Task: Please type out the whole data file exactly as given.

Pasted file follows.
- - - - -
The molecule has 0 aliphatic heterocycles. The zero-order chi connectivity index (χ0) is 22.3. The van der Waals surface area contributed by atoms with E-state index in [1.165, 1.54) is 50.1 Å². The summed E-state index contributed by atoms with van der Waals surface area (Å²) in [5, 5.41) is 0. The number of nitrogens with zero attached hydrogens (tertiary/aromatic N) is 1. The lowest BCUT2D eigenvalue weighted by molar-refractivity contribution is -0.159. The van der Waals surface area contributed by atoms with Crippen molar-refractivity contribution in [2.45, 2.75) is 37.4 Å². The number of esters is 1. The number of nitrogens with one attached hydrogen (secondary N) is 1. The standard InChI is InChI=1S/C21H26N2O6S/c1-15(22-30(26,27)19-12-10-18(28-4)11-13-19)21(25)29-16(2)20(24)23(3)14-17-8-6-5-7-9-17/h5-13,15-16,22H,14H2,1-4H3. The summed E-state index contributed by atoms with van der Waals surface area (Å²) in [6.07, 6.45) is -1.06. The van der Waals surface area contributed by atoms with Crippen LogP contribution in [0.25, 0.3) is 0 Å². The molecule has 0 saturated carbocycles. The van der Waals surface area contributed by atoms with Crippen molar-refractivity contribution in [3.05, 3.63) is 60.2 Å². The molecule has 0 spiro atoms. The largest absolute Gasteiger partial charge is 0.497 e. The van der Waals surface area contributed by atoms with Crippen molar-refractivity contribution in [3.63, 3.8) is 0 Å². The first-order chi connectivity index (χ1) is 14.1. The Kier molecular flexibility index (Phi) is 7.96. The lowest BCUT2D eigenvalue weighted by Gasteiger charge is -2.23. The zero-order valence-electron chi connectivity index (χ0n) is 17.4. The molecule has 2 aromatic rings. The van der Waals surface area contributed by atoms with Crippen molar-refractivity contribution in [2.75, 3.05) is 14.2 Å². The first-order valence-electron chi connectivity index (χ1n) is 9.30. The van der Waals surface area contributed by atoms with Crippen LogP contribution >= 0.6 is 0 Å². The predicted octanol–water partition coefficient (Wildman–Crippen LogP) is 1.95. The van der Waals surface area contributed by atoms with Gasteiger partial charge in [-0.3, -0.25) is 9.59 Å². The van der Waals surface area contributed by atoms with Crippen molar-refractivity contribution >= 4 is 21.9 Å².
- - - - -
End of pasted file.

The molecule has 0 aliphatic heterocycles. The zero-order chi connectivity index (χ0) is 22.3. The van der Waals surface area contributed by atoms with E-state index in [1.165, 1.54) is 50.1 Å². The summed E-state index contributed by atoms with van der Waals surface area (Å²) in [5, 5.41) is 0. The number of nitrogens with zero attached hydrogens (tertiary/aromatic N) is 1. The lowest BCUT2D eigenvalue weighted by molar-refractivity contribution is -0.159. The van der Waals surface area contributed by atoms with Crippen molar-refractivity contribution in [2.45, 2.75) is 37.4 Å². The number of esters is 1. The number of nitrogens with one attached hydrogen (secondary N) is 1. The standard InChI is InChI=1S/C21H26N2O6S/c1-15(22-30(26,27)19-12-10-18(28-4)11-13-19)21(25)29-16(2)20(24)23(3)14-17-8-6-5-7-9-17/h5-13,15-16,22H,14H2,1-4H3. The summed E-state index contributed by atoms with van der Waals surface area (Å²) in [6.07, 6.45) is -1.06. The van der Waals surface area contributed by atoms with Crippen LogP contribution in [0.25, 0.3) is 0 Å². The molecule has 0 saturated carbocycles. The van der Waals surface area contributed by atoms with Crippen molar-refractivity contribution in [3.05, 3.63) is 60.2 Å². The molecule has 0 spiro atoms. The largest absolute Gasteiger partial charge is 0.497 e. The van der Waals surface area contributed by atoms with Crippen molar-refractivity contribution in [3.63, 3.8) is 0 Å². The first-order chi connectivity index (χ1) is 14.1. The Kier molecular flexibility index (Phi) is 7.96. The lowest BCUT2D eigenvalue weighted by Gasteiger charge is -2.23. The zero-order valence-electron chi connectivity index (χ0n) is 17.4. The molecule has 2 aromatic rings. The van der Waals surface area contributed by atoms with Crippen molar-refractivity contribution in [2.75, 3.05) is 14.2 Å². The first-order valence-electron chi connectivity index (χ1n) is 9.30. The van der Waals surface area contributed by atoms with Crippen LogP contribution >= 0.6 is 0 Å². The predicted octanol–water partition coefficient (Wildman–Crippen LogP) is 1.95. The van der Waals surface area contributed by atoms with Gasteiger partial charge in [-0.3, -0.25) is 9.59 Å². The van der Waals surface area contributed by atoms with Crippen molar-refractivity contribution >= 4 is 21.9 Å².